2021 Rent Growth
- Mar 24, 2021
Year-over-year, all asset classes
The decline of multifamily rents continued on a softening trend, as signs of recovery become clearer according to Yardi Matrix’s monthly survey of 133 markets. Even though the national rent growth was still negative in February—with year-over-year rents down 0.1 percent—on a month-over-month basis, the average rent appreciated by 20 basis points, up $3 to $1,399. If market conditions hold, February may well be the last month we see a national decline in rents. On a year-over-year basis, 16 of the top 30 markets remained flat or marked negative rent performance, posting a progressively moderating rate. On a month-over-month basis, 111 of the 133 surveyed markets had positive rent growth.
Lower-cost markets continued to outperform gateway markets—rents in New York, San Jose and San Francisco declined by 9.9 percent on a year-over-year basis, but even here month-over-month declines have moderated, hovering between -0.4 and -0.8 percent. Seattle (-7.7 percent YoY, -0.7 percent MoM) continued to struggle. Declines in gateway markets affected both Lifestyle and Renter-by-Necessity assets.
The Inland Empire (7.6 percent) and Sacramento (6.4 percent) maintained top positions for rent growth on a year-over-year basis through February. The two were also in the top three for occupancy growth, up 2.2 percent and 1.2 percent on a year-over-year basis as of January. Performance was sustained by strong migration and limited supply, of just 1.6 percent of total stock in the 12-months ending in February. Midwestern markets like Indianapolis (rents up 3.6 percent year-over-year) and Kansas City (up 2.3 percent) posted favorable performance on a year-over-year basis thanks to their affordability and limited new supply. On a month-over-month basis, of the top 30 markets, 23 had positive rent growth, with Phoenix (0.9 percent), Miami (0.8 percent) and Tampa (0.7 percent) posting the best rent gains.
The passage of a COVID relief bill in December 2020 boosted economic activity, and the recent $1.9 trillion stimulus bill is anticipated to galvanize the economy further, but the issue of high inflation is lurking. With spring marking the peak of leasing season, Yardi Matrix expects month-over-month rents to appreciate and even accelerate as the economy recovers.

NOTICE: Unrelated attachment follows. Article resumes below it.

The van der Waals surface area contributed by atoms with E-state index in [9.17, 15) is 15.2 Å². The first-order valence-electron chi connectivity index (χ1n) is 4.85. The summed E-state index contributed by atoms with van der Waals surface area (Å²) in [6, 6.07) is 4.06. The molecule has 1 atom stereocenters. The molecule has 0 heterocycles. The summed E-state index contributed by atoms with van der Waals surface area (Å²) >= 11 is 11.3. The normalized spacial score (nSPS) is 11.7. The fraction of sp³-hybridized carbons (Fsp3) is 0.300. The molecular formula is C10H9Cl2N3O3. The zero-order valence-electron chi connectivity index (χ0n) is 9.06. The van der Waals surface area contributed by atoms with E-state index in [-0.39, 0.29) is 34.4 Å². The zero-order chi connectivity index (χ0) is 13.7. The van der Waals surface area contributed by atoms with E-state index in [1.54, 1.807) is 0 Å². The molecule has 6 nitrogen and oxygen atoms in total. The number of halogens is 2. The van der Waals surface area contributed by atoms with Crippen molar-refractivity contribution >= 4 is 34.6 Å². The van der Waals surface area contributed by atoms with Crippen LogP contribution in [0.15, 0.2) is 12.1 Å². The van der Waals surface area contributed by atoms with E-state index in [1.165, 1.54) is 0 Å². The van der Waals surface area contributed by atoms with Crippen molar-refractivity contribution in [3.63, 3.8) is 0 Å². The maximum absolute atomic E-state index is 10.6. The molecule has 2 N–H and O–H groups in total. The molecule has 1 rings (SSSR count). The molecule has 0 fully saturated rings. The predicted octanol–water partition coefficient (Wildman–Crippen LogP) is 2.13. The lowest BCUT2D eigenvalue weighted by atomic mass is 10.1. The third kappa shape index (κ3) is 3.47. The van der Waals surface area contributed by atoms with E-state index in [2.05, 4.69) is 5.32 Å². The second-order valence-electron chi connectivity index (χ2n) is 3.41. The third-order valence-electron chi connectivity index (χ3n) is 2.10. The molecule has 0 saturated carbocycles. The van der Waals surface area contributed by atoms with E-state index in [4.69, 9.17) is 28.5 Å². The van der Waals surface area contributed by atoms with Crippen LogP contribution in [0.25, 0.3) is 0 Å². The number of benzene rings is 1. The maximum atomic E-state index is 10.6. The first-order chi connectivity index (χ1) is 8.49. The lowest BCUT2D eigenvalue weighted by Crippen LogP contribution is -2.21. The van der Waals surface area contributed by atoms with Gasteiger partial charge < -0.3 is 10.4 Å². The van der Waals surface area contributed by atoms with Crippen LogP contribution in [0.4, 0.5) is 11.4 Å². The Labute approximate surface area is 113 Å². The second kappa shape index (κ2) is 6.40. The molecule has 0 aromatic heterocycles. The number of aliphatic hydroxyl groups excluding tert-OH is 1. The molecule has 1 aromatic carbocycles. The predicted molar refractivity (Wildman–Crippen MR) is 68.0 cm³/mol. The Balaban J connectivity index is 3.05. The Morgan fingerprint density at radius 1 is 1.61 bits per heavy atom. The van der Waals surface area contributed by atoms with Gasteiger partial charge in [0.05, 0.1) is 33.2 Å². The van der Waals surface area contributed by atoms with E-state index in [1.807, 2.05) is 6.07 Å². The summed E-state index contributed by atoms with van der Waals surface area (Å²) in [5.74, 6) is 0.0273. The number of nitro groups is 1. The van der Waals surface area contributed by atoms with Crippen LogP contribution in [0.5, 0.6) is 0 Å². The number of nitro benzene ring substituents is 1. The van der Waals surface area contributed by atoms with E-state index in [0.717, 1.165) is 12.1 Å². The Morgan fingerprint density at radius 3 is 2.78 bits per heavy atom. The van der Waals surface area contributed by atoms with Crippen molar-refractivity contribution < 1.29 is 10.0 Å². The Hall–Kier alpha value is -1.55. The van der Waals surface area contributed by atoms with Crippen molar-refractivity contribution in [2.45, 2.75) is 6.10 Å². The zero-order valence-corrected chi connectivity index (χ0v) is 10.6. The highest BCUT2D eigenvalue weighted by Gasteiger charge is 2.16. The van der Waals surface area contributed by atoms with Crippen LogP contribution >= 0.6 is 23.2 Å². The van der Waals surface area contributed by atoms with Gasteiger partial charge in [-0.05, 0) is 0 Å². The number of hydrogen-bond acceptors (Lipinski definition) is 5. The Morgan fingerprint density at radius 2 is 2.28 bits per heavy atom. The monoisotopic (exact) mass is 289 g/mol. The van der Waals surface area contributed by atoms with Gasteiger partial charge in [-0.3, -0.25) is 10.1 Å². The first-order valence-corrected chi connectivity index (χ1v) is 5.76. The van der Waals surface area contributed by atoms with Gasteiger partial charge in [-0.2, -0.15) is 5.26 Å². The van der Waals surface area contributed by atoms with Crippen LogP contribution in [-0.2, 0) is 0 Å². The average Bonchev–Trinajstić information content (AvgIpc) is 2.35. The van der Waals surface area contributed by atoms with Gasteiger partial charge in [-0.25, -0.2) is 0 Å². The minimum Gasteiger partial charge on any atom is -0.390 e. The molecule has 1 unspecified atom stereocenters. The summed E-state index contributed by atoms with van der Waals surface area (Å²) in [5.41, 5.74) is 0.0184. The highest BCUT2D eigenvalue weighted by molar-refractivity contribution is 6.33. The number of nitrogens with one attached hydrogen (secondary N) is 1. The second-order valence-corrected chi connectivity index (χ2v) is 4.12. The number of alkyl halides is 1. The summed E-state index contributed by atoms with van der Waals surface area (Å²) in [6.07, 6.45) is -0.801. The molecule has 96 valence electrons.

—Posted on Mar. 24, 2021
Year-over-year, all asset classes
The decline of multifamily rents showed signs of softening, according to Yardi Matrix’s monthly report of 130 markets. Rents dropped 0.2 percent in January on a year-over-year basis, while on a month-over-month basis, the average rent marked a 20 basis-point rise, or an increase of $3 to $1,392. Although the average national rent is improving, of the top 30 markets, 16 posted declines.
In some gateway markets, rents continued their descent, including New York (down 12.2 percent year-over-year), San Francisco (-9.8 percent), Boston (-3.8 percent) and Los Angeles (-3.0 percent); other gateway markets show signs of bottoming out, posting increases in the month-over-month rents, such as San Jose, where rents improved 0.9 percent, but were down 13.0 percent year-over-year. The best performers continued to be the Inland Empire (up 7.4 percent year-over-year), Sacramento (up 6.3 percent) and Indianapolis (up 4.5 percent), due to their location near dense and high-cost markets.
Rents in the Lifestyle segment rose by 0.1 percent on a month-over-month basis in January, marking the first positive movement in the segment since February 2020. Meanwhile, Renter-by-Necessity rents continued rising, up by 0.3 percent.
Job loss or growth has not been directly proportional with declines or gains in rents and occupancy across metros, instead, a correlation to migration trends and living costs has emerged. Markets with the highest percentage of jobs in “at-risk employment sectors”—which included Las Vegas and some of the Florida markets—withstood the pandemic’s impacts aided by robust in-migration from higher-cost states like California and New York. Metros with the smallest percentage of jobs in at-risk employment sectors, like New York and Northern New Jersey, marked steep rent declines.
—Posted on Feb. 26, 2021